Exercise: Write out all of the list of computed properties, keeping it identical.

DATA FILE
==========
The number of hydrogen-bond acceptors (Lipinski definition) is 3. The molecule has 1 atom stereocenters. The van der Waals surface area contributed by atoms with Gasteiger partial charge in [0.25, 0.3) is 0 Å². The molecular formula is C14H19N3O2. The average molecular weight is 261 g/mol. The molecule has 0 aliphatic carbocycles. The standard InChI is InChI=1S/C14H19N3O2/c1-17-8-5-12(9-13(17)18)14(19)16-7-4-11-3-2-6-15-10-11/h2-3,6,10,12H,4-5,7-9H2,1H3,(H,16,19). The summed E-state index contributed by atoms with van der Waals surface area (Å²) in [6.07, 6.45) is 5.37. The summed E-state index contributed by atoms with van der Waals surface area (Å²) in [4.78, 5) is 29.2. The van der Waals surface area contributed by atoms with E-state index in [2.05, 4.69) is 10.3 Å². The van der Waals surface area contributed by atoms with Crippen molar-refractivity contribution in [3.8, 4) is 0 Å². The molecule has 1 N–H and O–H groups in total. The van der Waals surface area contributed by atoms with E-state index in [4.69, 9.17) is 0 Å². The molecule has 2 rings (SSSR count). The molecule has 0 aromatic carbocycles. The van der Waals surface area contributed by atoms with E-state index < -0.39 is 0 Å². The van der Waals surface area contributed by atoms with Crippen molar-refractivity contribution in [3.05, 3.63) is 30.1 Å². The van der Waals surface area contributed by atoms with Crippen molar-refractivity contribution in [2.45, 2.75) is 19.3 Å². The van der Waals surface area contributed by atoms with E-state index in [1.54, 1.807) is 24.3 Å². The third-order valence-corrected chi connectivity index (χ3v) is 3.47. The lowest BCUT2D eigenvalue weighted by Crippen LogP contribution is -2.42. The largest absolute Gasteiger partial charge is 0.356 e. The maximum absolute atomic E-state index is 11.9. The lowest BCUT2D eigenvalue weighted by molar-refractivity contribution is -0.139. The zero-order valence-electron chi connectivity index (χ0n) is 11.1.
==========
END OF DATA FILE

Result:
The number of hydrogen-bond acceptors (Lipinski definition) is 3. The molecule has 1 atom stereocenters. The van der Waals surface area contributed by atoms with Gasteiger partial charge in [0.25, 0.3) is 0 Å². The molecular formula is C14H19N3O2. The average molecular weight is 261 g/mol. The molecule has 0 aliphatic carbocycles. The standard InChI is InChI=1S/C14H19N3O2/c1-17-8-5-12(9-13(17)18)14(19)16-7-4-11-3-2-6-15-10-11/h2-3,6,10,12H,4-5,7-9H2,1H3,(H,16,19). The summed E-state index contributed by atoms with van der Waals surface area (Å²) in [6.07, 6.45) is 5.37. The summed E-state index contributed by atoms with van der Waals surface area (Å²) in [4.78, 5) is 29.2. The van der Waals surface area contributed by atoms with E-state index in [2.05, 4.69) is 10.3 Å². The van der Waals surface area contributed by atoms with Crippen molar-refractivity contribution in [3.8, 4) is 0 Å². The molecule has 1 N–H and O–H groups in total. The van der Waals surface area contributed by atoms with E-state index in [4.69, 9.17) is 0 Å². The molecule has 2 rings (SSSR count). The molecule has 0 aromatic carbocycles. The van der Waals surface area contributed by atoms with E-state index < -0.39 is 0 Å². The van der Waals surface area contributed by atoms with Crippen molar-refractivity contribution in [3.05, 3.63) is 30.1 Å². The van der Waals surface area contributed by atoms with Crippen molar-refractivity contribution in [2.45, 2.75) is 19.3 Å². The van der Waals surface area contributed by atoms with E-state index in [1.54, 1.807) is 24.3 Å². The third-order valence-corrected chi connectivity index (χ3v) is 3.47. The lowest BCUT2D eigenvalue weighted by Crippen LogP contribution is -2.42. The largest absolute Gasteiger partial charge is 0.356 e. The maximum absolute atomic E-state index is 11.9. The lowest BCUT2D eigenvalue weighted by molar-refractivity contribution is -0.139. The zero-order valence-electron chi connectivity index (χ0n) is 11.1.